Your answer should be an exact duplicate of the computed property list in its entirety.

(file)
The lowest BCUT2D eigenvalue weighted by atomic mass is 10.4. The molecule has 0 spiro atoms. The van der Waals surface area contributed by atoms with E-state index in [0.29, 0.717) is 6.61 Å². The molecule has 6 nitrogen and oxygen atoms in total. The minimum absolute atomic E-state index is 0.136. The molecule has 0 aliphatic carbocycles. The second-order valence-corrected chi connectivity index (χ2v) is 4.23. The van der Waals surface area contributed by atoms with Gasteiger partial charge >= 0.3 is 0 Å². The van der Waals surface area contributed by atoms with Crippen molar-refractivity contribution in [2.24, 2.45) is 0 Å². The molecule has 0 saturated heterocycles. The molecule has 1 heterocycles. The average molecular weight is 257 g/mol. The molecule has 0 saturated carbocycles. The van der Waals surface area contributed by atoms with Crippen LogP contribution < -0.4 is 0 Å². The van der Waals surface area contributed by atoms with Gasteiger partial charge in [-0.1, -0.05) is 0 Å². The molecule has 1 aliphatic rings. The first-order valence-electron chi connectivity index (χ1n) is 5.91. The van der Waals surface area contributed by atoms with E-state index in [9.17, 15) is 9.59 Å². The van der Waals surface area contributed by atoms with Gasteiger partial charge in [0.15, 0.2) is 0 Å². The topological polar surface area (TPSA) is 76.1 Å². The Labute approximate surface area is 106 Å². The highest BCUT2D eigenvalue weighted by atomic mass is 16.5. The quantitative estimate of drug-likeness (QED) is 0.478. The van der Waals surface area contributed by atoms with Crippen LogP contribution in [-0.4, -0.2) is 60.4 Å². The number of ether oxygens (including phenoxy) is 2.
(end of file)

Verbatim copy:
The lowest BCUT2D eigenvalue weighted by atomic mass is 10.4. The molecule has 0 spiro atoms. The van der Waals surface area contributed by atoms with E-state index in [0.29, 0.717) is 6.61 Å². The molecule has 6 nitrogen and oxygen atoms in total. The minimum absolute atomic E-state index is 0.136. The molecule has 0 aliphatic carbocycles. The second-order valence-corrected chi connectivity index (χ2v) is 4.23. The van der Waals surface area contributed by atoms with Gasteiger partial charge >= 0.3 is 0 Å². The van der Waals surface area contributed by atoms with Crippen molar-refractivity contribution in [2.24, 2.45) is 0 Å². The molecule has 0 saturated heterocycles. The molecule has 1 heterocycles. The average molecular weight is 257 g/mol. The molecule has 0 saturated carbocycles. The van der Waals surface area contributed by atoms with Crippen LogP contribution < -0.4 is 0 Å². The van der Waals surface area contributed by atoms with Gasteiger partial charge in [-0.1, -0.05) is 0 Å². The molecule has 1 aliphatic rings. The first-order valence-electron chi connectivity index (χ1n) is 5.91. The van der Waals surface area contributed by atoms with E-state index in [9.17, 15) is 9.59 Å². The van der Waals surface area contributed by atoms with Gasteiger partial charge in [0.15, 0.2) is 0 Å². The topological polar surface area (TPSA) is 76.1 Å². The Labute approximate surface area is 106 Å². The highest BCUT2D eigenvalue weighted by atomic mass is 16.5. The quantitative estimate of drug-likeness (QED) is 0.478. The van der Waals surface area contributed by atoms with Crippen LogP contribution in [-0.4, -0.2) is 60.4 Å². The number of ether oxygens (including phenoxy) is 2.